Fatima Bhutto, born in Syria and educated in the USA and the UK, is the niece of former Pakistani prime minister Benazir Bhutto, and came to public attention with her memoir Songs of Blood and Sword which accused her aunt of the “moral responsibility” for her father’s assassination. Her powerful writing is used to good effect in The Runaways, her second novel, a story of three young people in Pakistan and England all of whom are disaffected in some way and experiencing a feeling of alienation which leads them to be exploited by skilful jihadis. This is an engrossing, exciting and truthful novel which, while not excusing the choices made by the protagonists, makes us aware of the vulnerabilities which can propel young people into catastrophic choices.
“burns with controlled indignation at the state of our world” Financial Times
Michelle Paver’s new novel is an outstanding feat of story-telling, firmly rooted in the Gothic tradition, which pays homage to the late, great master of the ghost story, M.R James.
A preamble, set in the 60’s, introduces us to elderly spinster Maud, who has lived alone in a decaying manor house deep in the Suffolk Fens ever since the tragic day in 1913 when her father committed murder in a fit of insanity. He has since become infamous for a trilogy of Richard Dadd-style paintings featuring medieval demons, but upon his death, Maud finds herself the subject of prying journalists.
The rest of the book follows the story of Maud’s lonely childhood, back in the early 1900’s. We learn how Maud’s father had dominated and sexually exploited his vulnerable young Belgian wife, and see his belittling attitude towards Maud and his scorn for her attempts to win his approval by taking on the housekeeping duties after the death of her mother. Maud, a clever, scholarly girl, dreams of becoming her father’s amanuensis and begins helping him with his research into a medieval mystic, but he is unimpressed by her efforts. After her father discovers a medieval ‘Doom’ painting in the local graveyard – based on the real-life Wenhaston Doom, found under whitewash in the 1890s – he is beset by strange dreams and becomes convinced that unhallowed demonic forces have been unleashed by the painting.
Maud seeks solace from her father’s tyranny in the dank beauty of the Fens, her friendship with Clem, a kindly gardener’s boy, and her pet magpie, Chatterpie, but after her father forbids her liason and has the magpie killed she begins to turn against him. Struggling to understand his behaviour, which has become increasingly deranged, she turns to reading his diaries. As the demons of her father’s past are revealed to Maud, and us, by the diaries and he unravels still further, Maud must stand strong to save her beloved Fen and discover the truth about her father.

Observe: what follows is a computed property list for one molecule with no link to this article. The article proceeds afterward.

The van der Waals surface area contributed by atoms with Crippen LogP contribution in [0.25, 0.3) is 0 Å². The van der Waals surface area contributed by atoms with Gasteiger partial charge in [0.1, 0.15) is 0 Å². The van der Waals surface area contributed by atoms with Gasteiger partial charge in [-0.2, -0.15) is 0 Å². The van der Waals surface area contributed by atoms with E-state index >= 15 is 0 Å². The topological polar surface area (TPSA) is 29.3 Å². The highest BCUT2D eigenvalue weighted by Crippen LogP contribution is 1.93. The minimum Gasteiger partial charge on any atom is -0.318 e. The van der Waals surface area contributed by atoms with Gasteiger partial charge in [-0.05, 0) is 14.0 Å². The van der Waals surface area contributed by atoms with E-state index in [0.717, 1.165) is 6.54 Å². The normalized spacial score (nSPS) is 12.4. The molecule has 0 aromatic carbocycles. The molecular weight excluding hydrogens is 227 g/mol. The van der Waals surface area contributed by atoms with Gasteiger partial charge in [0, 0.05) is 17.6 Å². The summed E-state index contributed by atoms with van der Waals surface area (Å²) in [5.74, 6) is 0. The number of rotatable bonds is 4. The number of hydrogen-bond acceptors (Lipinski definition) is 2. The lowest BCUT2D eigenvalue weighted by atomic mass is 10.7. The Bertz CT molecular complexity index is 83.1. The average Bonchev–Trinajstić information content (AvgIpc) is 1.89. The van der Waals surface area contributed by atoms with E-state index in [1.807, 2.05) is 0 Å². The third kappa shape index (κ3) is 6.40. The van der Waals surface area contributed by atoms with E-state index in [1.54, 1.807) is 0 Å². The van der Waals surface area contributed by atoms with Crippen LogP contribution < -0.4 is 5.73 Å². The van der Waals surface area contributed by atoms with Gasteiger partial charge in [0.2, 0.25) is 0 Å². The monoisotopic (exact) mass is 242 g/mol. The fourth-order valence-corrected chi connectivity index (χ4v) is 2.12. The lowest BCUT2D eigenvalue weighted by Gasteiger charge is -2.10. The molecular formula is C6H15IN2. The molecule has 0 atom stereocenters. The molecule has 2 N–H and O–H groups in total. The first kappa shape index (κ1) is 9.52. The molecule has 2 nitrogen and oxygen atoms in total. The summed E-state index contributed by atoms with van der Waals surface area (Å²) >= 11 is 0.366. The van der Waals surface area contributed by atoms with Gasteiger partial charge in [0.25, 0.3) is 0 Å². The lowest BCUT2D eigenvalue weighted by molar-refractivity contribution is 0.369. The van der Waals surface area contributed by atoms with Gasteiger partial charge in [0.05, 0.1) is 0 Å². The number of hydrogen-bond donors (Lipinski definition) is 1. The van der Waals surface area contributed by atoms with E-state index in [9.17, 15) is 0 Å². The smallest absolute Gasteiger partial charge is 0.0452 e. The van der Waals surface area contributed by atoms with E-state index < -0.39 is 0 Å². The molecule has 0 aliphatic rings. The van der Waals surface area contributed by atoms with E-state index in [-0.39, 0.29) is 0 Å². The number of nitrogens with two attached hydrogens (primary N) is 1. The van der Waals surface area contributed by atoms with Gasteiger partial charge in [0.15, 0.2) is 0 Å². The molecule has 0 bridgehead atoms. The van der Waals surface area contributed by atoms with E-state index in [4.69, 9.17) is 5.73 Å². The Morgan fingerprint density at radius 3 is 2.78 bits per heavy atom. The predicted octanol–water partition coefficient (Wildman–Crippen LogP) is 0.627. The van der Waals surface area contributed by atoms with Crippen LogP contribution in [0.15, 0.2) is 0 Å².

‘Wakenhyrst’ is a truly compelling story – the brooding, stifling air of menace in Maud’s home, and the sinister superstitions of the Fen dwellers are vividly evoked and provide an air of impending doom which gathers pace deliciously. Maud is a wonderful heroine, full of nascent Suffragist spirit. Best of all, the book skilfully balances the supernatural with the possibility that the horrors are psychological in origin, keeping the reader on a tightrope of uncertainty throughout. Spell-binding stuff!
Twelve-year-old Pet lives with her parents and older sister Mags, in a lighthouse on the South-East coast of England. It is autumn 1939 and when war breaks out, Pet’s happy family life begins to shiver and fracture. There are acts of sabotage in the local village and Pet’s German mother is accused of spying and interned as a dangerous enemy alien. An act of heroism leaves the girls alone and threatened with evacuation, protected only by the Sisters of Stone, an ancient stone circle with its own legends…This is a pacy, exciting and atmospheric story for 9-13 year olds which has an unusual take on the Second World War.
Willa Knox is a woman trying to hold things together. Her house, which has been left to her is crumbling about her family’s ears; she and her husband, having worked as university professors, are now unemployed, her son’s girlfriend commits suicide leaving a small, inconsolable baby. Raging against a world that can let these things happen, Willa nonetheless comes to find consolation in her blossoming relationship with her daughter, Tig and her baby grandson, and her obsession with the first occupants of her unstable house.